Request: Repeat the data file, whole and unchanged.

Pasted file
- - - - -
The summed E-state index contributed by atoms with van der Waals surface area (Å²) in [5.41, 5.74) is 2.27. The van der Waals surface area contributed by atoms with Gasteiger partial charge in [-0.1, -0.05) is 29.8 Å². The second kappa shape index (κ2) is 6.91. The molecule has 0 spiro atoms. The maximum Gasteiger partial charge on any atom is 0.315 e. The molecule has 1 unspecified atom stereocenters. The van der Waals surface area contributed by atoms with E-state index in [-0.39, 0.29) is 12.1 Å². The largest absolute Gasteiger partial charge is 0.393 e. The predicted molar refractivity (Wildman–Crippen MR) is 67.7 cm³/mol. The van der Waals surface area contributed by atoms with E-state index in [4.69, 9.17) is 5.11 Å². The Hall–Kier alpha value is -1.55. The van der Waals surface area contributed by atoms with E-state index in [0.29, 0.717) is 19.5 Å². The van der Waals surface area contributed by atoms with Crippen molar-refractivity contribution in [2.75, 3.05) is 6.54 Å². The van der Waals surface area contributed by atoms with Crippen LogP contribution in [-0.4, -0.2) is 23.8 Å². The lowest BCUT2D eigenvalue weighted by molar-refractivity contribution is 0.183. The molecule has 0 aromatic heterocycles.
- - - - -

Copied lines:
The summed E-state index contributed by atoms with van der Waals surface area (Å²) in [5.41, 5.74) is 2.27. The van der Waals surface area contributed by atoms with Gasteiger partial charge in [-0.1, -0.05) is 29.8 Å². The second kappa shape index (κ2) is 6.91. The molecule has 0 spiro atoms. The maximum Gasteiger partial charge on any atom is 0.315 e. The molecule has 1 unspecified atom stereocenters. The van der Waals surface area contributed by atoms with E-state index in [-0.39, 0.29) is 12.1 Å². The largest absolute Gasteiger partial charge is 0.393 e. The predicted molar refractivity (Wildman–Crippen MR) is 67.7 cm³/mol. The van der Waals surface area contributed by atoms with E-state index in [4.69, 9.17) is 5.11 Å². The Hall–Kier alpha value is -1.55. The van der Waals surface area contributed by atoms with E-state index in [0.29, 0.717) is 19.5 Å². The van der Waals surface area contributed by atoms with Crippen molar-refractivity contribution in [2.75, 3.05) is 6.54 Å². The van der Waals surface area contributed by atoms with Crippen LogP contribution in [-0.4, -0.2) is 23.8 Å². The lowest BCUT2D eigenvalue weighted by molar-refractivity contribution is 0.183. The molecule has 0 aromatic heterocycles.